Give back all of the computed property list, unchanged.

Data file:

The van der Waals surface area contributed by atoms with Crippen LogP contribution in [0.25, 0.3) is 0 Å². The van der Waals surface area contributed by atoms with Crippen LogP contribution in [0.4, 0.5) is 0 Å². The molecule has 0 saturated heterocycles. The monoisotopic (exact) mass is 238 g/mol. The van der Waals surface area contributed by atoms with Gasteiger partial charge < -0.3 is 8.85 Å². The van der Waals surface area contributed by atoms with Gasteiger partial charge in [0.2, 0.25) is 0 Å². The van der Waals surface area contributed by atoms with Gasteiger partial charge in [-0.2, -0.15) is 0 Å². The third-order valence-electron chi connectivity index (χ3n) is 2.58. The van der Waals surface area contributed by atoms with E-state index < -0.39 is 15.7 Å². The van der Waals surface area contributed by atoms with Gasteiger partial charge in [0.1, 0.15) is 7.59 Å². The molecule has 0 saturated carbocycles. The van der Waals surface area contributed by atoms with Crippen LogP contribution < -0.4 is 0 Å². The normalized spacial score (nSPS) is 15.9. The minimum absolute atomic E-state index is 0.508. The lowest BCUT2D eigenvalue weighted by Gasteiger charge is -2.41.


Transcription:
The van der Waals surface area contributed by atoms with Crippen LogP contribution in [0.25, 0.3) is 0 Å². The van der Waals surface area contributed by atoms with Crippen LogP contribution in [0.4, 0.5) is 0 Å². The molecule has 0 saturated heterocycles. The monoisotopic (exact) mass is 238 g/mol. The van der Waals surface area contributed by atoms with Gasteiger partial charge < -0.3 is 8.85 Å². The van der Waals surface area contributed by atoms with Gasteiger partial charge in [0.2, 0.25) is 0 Å². The van der Waals surface area contributed by atoms with Gasteiger partial charge in [-0.2, -0.15) is 0 Å². The third-order valence-electron chi connectivity index (χ3n) is 2.58. The van der Waals surface area contributed by atoms with E-state index < -0.39 is 15.7 Å². The van der Waals surface area contributed by atoms with Gasteiger partial charge in [0.1, 0.15) is 7.59 Å². The molecule has 0 saturated carbocycles. The van der Waals surface area contributed by atoms with Crippen LogP contribution < -0.4 is 0 Å². The normalized spacial score (nSPS) is 15.9. The minimum absolute atomic E-state index is 0.508. The lowest BCUT2D eigenvalue weighted by Gasteiger charge is -2.41.